Nap Time Is for Letting Go
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Nap time is one of those daily rituals that can end up being stressful rather than relaxing—for children and for teachers. Instead, preschool staff might start by using the transition to nap time as an opportunity to help children take a break from the day’s activities.
Set the scene
First of all, slooooooow doooown! What’s the rush? When teachers are relaxed, children can relax too.
Daily routines offer children a sense of consistency and security. Look beyond the many small tasks that make up nap time. What can you do to create an environment of relaxation and to help release children from the activities and tensions of the day? Here are some suggestions.
Start at lunchtime
Let each child leave the table when finished with lunch instead of having children wait until everyone is finished—waiting is generally not children’s strong suit!
Guide the children to use the bathroom.
Remind them to wash their hands and faces.
Make it easy for children to locate the right cot by labeling them with children’s names and pictures.
Assist children in getting their bedding and placing it on the cot, if they need help.
Encourage them gently and quietly during this routine.
Keep in mind that it’s not the teacher’s job to do tasks that children are capable of doing for themselves. Effective teachers offer support and guidance from the wings while children engage in tasks tailored to their abilities. It’s amazing to see the confidence, self-esteem, and independence children develop carrying out familiar routines without adult intervention.
Help children relax
Slowing down the nap time routine promotes relaxation and helps children de-stress. Some children may experience anxiety in their home lives. When the lights go out, tensions build—they may hear parents arguing or loud noises from outside or be aware of unsafe neighborhood conditions. Children need to know that in the classroom there are no ghosts, no scary situations, no upsetting scenarios. Teachers can comfort children by saying, “You can go to sleep now, and I will watch over you.” Restful sleep is an act of trust.
Talk softly, dim the lights, and give every child a hug, a pat on the back, or a low five. Show them that you cherish and appreciate them. Make it your priority to develop a warm and caring relationship with each child.
Early childhood educators can give children coping mechanisms to deal with stress or chaos. The following are skills that children can use at nap time on their cots and at bedtime at home.
Concentrating on deep breathing is an effective way to calm the body’s natural response to stress. Taking deep breaths slows down the heart rate, lowers blood pressure, and promotes a feeling of being in control. Anyone can use this technique. Coach children to simply breathe in deeply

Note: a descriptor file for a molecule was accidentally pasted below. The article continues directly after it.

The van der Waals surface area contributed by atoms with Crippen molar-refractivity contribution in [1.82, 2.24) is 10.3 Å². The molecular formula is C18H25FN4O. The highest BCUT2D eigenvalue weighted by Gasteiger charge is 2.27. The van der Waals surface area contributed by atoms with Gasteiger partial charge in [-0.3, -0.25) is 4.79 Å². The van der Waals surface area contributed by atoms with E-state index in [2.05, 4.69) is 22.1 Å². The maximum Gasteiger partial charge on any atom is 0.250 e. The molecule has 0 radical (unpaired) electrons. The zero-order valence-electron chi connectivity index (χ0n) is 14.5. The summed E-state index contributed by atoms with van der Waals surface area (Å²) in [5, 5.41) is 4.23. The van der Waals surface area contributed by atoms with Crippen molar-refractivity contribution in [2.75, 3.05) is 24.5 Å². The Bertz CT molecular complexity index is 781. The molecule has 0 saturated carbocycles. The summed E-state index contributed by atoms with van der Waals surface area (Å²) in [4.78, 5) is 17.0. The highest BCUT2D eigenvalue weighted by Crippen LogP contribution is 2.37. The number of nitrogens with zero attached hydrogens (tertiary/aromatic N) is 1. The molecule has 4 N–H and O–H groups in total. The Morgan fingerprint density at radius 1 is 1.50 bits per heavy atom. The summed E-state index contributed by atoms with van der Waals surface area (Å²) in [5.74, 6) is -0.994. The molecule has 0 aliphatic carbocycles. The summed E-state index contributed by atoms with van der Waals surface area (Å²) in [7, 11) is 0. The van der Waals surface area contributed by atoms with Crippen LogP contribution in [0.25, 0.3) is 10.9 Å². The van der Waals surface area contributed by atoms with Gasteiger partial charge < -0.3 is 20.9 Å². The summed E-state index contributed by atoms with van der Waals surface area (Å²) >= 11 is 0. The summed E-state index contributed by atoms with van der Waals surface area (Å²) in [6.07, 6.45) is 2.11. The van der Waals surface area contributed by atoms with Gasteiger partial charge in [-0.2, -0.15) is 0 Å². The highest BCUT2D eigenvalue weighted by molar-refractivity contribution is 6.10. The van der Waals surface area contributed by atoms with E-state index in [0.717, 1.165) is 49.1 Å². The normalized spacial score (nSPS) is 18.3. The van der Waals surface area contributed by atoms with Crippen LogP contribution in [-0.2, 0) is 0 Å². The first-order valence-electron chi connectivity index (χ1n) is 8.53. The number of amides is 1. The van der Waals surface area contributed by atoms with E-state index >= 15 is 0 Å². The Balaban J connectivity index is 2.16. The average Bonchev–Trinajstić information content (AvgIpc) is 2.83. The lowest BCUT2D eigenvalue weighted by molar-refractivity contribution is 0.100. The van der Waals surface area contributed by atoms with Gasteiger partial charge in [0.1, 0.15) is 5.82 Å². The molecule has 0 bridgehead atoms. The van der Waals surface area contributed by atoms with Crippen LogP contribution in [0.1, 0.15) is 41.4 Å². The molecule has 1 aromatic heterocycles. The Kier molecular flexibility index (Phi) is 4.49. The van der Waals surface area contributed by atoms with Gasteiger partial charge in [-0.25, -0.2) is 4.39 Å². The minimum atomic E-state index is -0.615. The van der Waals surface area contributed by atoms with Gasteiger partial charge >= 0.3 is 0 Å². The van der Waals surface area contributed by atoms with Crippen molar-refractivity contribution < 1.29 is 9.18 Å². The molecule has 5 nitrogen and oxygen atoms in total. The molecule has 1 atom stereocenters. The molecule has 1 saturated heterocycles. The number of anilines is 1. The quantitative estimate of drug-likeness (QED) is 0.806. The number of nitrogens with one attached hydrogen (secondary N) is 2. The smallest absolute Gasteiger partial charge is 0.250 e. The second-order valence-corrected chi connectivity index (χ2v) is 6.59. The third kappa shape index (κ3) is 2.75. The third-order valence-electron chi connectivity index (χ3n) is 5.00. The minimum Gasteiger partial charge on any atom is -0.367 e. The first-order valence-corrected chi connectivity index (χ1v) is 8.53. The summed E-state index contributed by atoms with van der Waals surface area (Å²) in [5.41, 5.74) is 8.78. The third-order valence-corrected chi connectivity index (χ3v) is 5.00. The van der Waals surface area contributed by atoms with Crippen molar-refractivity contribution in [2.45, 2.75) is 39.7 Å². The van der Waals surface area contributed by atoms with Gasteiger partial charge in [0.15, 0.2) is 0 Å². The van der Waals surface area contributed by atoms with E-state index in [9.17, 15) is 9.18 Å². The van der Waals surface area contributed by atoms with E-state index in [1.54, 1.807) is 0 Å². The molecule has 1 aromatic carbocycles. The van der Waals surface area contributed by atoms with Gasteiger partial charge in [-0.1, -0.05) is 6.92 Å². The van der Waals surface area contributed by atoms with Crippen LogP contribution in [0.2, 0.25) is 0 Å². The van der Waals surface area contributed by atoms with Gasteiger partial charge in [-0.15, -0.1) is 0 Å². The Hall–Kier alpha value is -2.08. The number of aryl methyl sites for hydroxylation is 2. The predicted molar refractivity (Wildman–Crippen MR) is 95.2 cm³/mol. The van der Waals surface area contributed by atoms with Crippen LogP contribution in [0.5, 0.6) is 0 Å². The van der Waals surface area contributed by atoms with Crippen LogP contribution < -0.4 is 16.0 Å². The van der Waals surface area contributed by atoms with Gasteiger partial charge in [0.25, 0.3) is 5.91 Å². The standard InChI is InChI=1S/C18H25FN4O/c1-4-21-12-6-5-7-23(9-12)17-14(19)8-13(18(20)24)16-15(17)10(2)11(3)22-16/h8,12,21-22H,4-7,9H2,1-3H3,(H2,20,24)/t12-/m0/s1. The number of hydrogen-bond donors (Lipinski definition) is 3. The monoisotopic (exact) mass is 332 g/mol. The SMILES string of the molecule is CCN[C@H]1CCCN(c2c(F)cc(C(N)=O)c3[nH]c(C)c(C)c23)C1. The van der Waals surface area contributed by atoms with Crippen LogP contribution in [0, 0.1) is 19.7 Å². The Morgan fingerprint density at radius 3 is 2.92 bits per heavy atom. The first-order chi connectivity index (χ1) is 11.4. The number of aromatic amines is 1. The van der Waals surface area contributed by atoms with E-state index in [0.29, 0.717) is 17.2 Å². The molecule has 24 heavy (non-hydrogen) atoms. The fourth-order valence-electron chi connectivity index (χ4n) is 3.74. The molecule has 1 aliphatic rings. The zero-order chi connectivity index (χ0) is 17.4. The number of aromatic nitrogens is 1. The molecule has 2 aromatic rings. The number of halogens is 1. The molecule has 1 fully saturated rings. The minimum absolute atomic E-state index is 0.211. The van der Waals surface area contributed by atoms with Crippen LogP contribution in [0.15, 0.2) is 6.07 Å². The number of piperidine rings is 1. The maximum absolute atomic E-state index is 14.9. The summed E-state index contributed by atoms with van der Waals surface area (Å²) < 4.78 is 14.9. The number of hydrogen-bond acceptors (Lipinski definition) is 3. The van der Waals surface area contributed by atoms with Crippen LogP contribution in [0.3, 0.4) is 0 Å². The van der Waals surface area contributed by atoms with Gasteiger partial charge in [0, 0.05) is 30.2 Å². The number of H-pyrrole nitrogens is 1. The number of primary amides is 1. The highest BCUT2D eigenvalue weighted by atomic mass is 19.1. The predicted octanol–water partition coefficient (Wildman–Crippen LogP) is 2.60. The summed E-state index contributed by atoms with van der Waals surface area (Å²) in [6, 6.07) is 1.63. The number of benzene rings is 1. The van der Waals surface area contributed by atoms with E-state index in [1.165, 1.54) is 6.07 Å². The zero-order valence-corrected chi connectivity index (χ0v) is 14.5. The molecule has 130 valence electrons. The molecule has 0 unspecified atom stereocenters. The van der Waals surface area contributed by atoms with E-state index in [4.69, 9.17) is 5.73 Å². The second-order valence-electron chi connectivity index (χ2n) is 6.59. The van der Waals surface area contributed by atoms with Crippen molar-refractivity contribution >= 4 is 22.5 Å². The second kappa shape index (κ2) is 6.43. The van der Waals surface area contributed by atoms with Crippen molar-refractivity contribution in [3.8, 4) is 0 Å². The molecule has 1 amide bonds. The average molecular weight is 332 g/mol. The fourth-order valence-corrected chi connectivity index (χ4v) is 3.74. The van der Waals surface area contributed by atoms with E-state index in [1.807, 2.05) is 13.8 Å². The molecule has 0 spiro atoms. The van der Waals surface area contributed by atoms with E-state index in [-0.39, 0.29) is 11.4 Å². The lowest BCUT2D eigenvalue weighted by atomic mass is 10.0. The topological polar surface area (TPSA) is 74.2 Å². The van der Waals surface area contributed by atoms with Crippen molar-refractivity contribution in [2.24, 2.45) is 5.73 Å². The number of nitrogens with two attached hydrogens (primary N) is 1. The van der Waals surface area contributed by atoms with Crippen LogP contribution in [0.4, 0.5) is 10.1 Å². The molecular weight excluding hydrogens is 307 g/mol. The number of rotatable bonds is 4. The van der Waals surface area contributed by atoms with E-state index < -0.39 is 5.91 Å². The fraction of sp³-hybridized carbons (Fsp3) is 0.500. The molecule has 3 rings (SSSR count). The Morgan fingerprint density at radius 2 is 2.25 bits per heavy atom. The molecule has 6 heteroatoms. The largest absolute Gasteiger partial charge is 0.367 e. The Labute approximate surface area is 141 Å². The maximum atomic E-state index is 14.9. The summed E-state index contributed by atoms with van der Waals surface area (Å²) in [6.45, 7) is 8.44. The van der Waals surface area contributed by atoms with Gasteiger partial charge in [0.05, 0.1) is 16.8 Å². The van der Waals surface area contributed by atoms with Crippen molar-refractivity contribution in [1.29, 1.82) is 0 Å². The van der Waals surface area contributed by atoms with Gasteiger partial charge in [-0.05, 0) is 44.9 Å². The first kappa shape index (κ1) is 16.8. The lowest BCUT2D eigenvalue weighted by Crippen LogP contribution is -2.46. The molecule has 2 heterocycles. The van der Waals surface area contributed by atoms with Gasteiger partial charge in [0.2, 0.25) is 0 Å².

( … two, three) and hold ( ... two, three) and release ( … two, three). Repeat until relaxation—or sleep—happens.
Progressive muscle relaxation
Progressive muscle relaxation is a wonderful way to relieve stress. Teach children to tense and then relax different muscle groups. Start with the toes; move up to the legs, stomach, arms … and finally, the face and the scalp—if anyone is still awake!
Visualization, also known as visual guided imagery, is a technique that uses the imagination to slow thoughts down and release worries. Teachers can help create a peaceful image in children’s minds: “Let’s imagine. It’s a warm, sunny day, and we are lying under a tree. We can smell flowers. The grass is soft ...”
Listening to calming music can help a child regain balance. Even very young children can enjoy relaxing to classical music—or to the sound of whales communicating or waves breaking on the beach.
A comforting story
Moon Dreams, by Ruth Martin, The Napping House, by Audrey Wood, and Time for Bed, by Mem Fox, are three books that convey a sense of warmth and calmness.
A song or poem
After having a great morning together, share a lullaby or a repetitive poem. Be sure to use a quiet, soothing voice.
When the children are ready to get up, let them! Help children recognize when their bodies have had enough rest. Guide them in making good personal choices. As children awaken, remind them that others are still relaxing, so they need to talk quietly. Be sure they know which activities they can do after they nap: “You can come to the table and work on puzzles” or “play with clay” or “draw with markers”—a quiet transition to the afternoon activities and busy explorations.
Supporting Dual Language Learners in Making Connections
So many wonderful, comforting ideas in this article remind us how powerful words are in setting the tone and making each child feel special. Two strategies can help you provide the same comfort to children who are DLLs. Help children understand the stories and visualizations you will use by introducing the topics and words at other times, using demonstrations and images. When DLLs have a better understanding of the words you use, they will feel more included and will be able to focus on relaxing. When possible, learn some stories or visualization messages in the home languages of the children.
Photos © iStock Images and courtesy of the author
Wendy Mendola is the owner and executive director of the Tot Spot Childcare Centers, in Wayne County, New York.